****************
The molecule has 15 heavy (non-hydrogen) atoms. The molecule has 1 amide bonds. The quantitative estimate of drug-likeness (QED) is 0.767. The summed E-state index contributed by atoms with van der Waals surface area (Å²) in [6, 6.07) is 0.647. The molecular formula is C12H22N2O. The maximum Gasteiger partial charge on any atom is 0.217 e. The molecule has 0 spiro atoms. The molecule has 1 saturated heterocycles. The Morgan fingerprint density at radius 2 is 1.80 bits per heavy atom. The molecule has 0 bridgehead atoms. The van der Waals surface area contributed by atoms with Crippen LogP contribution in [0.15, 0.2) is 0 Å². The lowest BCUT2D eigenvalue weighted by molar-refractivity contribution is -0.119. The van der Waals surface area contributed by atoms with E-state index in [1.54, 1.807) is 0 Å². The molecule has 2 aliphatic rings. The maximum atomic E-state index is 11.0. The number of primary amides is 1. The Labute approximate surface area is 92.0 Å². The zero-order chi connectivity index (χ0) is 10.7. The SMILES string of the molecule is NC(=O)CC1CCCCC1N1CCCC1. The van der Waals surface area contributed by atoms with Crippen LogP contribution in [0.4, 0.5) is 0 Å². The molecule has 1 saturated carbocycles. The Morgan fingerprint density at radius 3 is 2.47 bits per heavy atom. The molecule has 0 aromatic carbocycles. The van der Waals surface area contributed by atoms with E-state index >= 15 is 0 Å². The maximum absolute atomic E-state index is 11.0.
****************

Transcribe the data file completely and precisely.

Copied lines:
The molecule has 15 heavy (non-hydrogen) atoms. The molecule has 1 amide bonds. The quantitative estimate of drug-likeness (QED) is 0.767. The summed E-state index contributed by atoms with van der Waals surface area (Å²) in [6, 6.07) is 0.647. The molecular formula is C12H22N2O. The maximum Gasteiger partial charge on any atom is 0.217 e. The molecule has 0 spiro atoms. The molecule has 1 saturated heterocycles. The Morgan fingerprint density at radius 2 is 1.80 bits per heavy atom. The molecule has 0 bridgehead atoms. The van der Waals surface area contributed by atoms with Crippen LogP contribution in [0.15, 0.2) is 0 Å². The lowest BCUT2D eigenvalue weighted by molar-refractivity contribution is -0.119. The van der Waals surface area contributed by atoms with E-state index in [1.54, 1.807) is 0 Å². The molecule has 2 aliphatic rings. The maximum atomic E-state index is 11.0. The number of primary amides is 1. The Labute approximate surface area is 92.0 Å². The zero-order chi connectivity index (χ0) is 10.7. The SMILES string of the molecule is NC(=O)CC1CCCCC1N1CCCC1. The van der Waals surface area contributed by atoms with Crippen LogP contribution in [0.4, 0.5) is 0 Å². The molecule has 1 saturated carbocycles. The Morgan fingerprint density at radius 3 is 2.47 bits per heavy atom. The molecule has 0 aromatic carbocycles. The van der Waals surface area contributed by atoms with E-state index >= 15 is 0 Å². The maximum absolute atomic E-state index is 11.0.